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The British education system explained

The British education system is respected across the world for its high standards and excellent results.

Education is compulsory for children aged five to 16 in the UK, but they may start earlier than this and can choose to stay on longer.

The compulsory stages of schooling are covered by the National Curriculum, a set of subjects and standards used to ensure children across the country learn the same things. This is broken down into a number of Key Stages, at the end of which children are tested.

Private schools and academies do not have to follow this curriculum and can set their own, but many will work towards a similar structure.

The education system can be roughly divided into five stages. This blog is designed to give an overview of each of these.

  1. Early years: Early years education takes place at nurseries and pre-schools, from as early as a few months old. It is run by private providers but they must all follow the Early Years Foundation Stage (EYFS) framework, which sets the standards for learning and development for children up to the age of five. It is focused on communication, language and physical development and, perhaps most importantly, on the personal, social and emotional development of the child – helping them to develop a positive sense of self, social skills and to respect others.
    Children will also carry out activities that develop basic literacy, maths and arts skills, as well as their understanding of the world.
  2. Primary: Children start primary school at the age of four or five (depending on their birthday) and remain there until the age of 11. The school year runs from September to July, with breaks for Christmas, Easter and a longer summer holiday, as well as shorter half-term breaks.
    From the ages of five to seven they will learn Key Stage 1 of the National Curriculum, which includes basic knowledge of subjects including English language, maths, history, geography and music, as well as physical education. A key part of the first year at school is the teaching of phonics – the building blocks which enable the learning of reading and writing in the English language.
    From the ages of seven to 11 children will study for Key Stage 2 which offers a much more in-depth look at these subjects.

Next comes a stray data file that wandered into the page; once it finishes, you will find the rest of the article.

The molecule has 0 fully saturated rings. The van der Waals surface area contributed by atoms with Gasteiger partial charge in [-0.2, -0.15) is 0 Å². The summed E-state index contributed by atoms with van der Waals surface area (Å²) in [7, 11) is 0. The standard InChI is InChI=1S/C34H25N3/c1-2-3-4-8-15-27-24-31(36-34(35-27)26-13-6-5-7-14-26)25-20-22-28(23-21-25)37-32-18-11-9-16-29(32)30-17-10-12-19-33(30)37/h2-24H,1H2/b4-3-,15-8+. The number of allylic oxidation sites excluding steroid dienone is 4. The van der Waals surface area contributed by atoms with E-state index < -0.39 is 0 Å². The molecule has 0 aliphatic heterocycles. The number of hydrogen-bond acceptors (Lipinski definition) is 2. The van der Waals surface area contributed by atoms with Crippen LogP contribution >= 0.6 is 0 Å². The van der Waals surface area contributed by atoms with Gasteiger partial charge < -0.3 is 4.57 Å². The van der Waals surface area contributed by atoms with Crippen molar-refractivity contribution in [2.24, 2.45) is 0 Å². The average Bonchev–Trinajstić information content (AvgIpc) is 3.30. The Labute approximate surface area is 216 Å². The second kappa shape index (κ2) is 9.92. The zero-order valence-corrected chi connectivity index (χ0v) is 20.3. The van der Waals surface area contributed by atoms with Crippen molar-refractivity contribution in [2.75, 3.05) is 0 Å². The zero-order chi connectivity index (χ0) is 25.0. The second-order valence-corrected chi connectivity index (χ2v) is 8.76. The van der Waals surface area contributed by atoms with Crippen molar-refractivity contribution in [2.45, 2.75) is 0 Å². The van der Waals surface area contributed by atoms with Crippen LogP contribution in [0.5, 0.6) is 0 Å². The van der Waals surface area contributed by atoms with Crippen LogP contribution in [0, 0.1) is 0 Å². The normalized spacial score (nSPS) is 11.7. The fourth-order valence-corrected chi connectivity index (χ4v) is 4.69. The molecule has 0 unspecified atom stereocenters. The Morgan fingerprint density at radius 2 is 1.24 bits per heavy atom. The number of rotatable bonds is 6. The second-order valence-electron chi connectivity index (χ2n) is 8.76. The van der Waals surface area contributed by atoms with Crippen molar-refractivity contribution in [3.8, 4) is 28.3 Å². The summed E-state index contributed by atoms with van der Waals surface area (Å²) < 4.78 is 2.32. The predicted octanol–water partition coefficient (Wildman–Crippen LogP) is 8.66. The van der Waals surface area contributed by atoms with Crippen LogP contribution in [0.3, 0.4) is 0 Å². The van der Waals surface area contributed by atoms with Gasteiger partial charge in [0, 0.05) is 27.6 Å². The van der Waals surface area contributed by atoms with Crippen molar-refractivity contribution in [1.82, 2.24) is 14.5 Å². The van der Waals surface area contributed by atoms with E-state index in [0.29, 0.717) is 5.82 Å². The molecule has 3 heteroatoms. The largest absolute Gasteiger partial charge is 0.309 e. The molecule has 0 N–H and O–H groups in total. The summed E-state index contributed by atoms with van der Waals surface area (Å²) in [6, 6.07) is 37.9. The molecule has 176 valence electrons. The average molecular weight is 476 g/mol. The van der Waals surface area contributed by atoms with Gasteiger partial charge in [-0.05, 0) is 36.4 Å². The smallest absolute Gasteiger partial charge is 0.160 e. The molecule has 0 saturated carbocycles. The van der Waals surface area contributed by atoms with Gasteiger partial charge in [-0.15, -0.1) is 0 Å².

Tests will be held at the end of each key stage.
  3. Secondary: Children start secondary school at the age of 11 and will begin learning Key Stage 3, which continues until they are 14. New subjects may be introduced at this stage, such as modern foreign languages, art and design and computing.
    They will begin Key Stage 4 at the age of 14 and will take their GCSEs – the nationally recognised qualification – at the end of this stage, usually aged 15 or 16. These can be taken earlier by children that are exceptionally gifted or talented.
    Education is no longer compulsory after the age of 16.
  4. Further Education (FE): Pupils will usually attend specialist Further Education colleges to continue their study, although some schools do offer these courses, so your child may be able to continue their education without having to move to another establishment.
    A-Levels, which usually take two years, are traditionally the next qualification taken but there are also a range of other, more vocational, qualifications on offer, including NVQs and HNDs, which help to develop work-based skills in specialist areas.
    The results of the qualifications gained during Further Education will be used by universities to determine which students are accepted to study there.
  5. Higher Education (HE): Universities provide degree-level qualifications for undergraduates but will also offer the opportunity to go on to study for postgraduate qualifications, such as Masters degrees and doctorates.
    Universities have strict entry requirements. Potential students will be expected to apply while they are still studying their Further Education courses, and will be offered conditional places based on their predicted grades.
    Oxford and Cambridge are the most revered universities in the United Kingdom and have the most stringent entry requirements.
    They, along with 22 others, are members of the Russell Group, a network of the most prestigious universities in the country. Many international students aspire to study at one of these universities.
    Undergraduate courses usually last for three years.

You can find more detailed information about the exams and tests pupils sit during the various stages of the education system here.

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